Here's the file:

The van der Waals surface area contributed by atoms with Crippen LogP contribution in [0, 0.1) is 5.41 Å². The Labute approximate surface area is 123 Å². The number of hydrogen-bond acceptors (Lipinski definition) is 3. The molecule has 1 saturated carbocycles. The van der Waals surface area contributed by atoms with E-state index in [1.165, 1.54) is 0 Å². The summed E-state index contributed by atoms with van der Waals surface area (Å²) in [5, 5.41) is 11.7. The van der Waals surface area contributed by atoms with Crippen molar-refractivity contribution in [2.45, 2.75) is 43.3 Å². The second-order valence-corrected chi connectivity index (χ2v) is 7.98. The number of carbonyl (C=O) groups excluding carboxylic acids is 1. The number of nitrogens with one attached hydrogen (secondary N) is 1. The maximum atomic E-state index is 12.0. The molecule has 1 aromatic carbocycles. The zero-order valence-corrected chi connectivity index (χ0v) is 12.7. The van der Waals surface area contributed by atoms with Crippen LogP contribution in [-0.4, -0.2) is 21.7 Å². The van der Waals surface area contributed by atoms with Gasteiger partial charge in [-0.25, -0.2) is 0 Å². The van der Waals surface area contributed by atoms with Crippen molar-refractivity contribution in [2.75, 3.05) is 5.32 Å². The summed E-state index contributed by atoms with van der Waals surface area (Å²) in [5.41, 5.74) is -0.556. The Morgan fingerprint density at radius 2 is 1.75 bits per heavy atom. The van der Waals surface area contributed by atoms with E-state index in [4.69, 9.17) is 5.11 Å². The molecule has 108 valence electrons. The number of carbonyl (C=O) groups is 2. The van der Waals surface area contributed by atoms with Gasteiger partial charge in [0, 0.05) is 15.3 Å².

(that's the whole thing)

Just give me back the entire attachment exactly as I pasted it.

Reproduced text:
The van der Waals surface area contributed by atoms with Crippen LogP contribution in [0, 0.1) is 5.41 Å². The Labute approximate surface area is 123 Å². The number of hydrogen-bond acceptors (Lipinski definition) is 3. The molecule has 1 saturated carbocycles. The van der Waals surface area contributed by atoms with E-state index in [1.165, 1.54) is 0 Å². The summed E-state index contributed by atoms with van der Waals surface area (Å²) in [5, 5.41) is 11.7. The van der Waals surface area contributed by atoms with Crippen molar-refractivity contribution in [2.45, 2.75) is 43.3 Å². The second-order valence-corrected chi connectivity index (χ2v) is 7.98. The number of carbonyl (C=O) groups excluding carboxylic acids is 1. The number of nitrogens with one attached hydrogen (secondary N) is 1. The maximum atomic E-state index is 12.0. The molecule has 1 aromatic carbocycles. The zero-order valence-corrected chi connectivity index (χ0v) is 12.7. The van der Waals surface area contributed by atoms with Crippen LogP contribution in [-0.4, -0.2) is 21.7 Å². The van der Waals surface area contributed by atoms with Gasteiger partial charge in [-0.25, -0.2) is 0 Å². The van der Waals surface area contributed by atoms with Crippen molar-refractivity contribution in [2.75, 3.05) is 5.32 Å². The summed E-state index contributed by atoms with van der Waals surface area (Å²) in [5.41, 5.74) is -0.556. The Morgan fingerprint density at radius 2 is 1.75 bits per heavy atom. The van der Waals surface area contributed by atoms with E-state index in [4.69, 9.17) is 5.11 Å². The molecule has 108 valence electrons. The number of carbonyl (C=O) groups is 2. The van der Waals surface area contributed by atoms with Gasteiger partial charge in [0, 0.05) is 15.3 Å².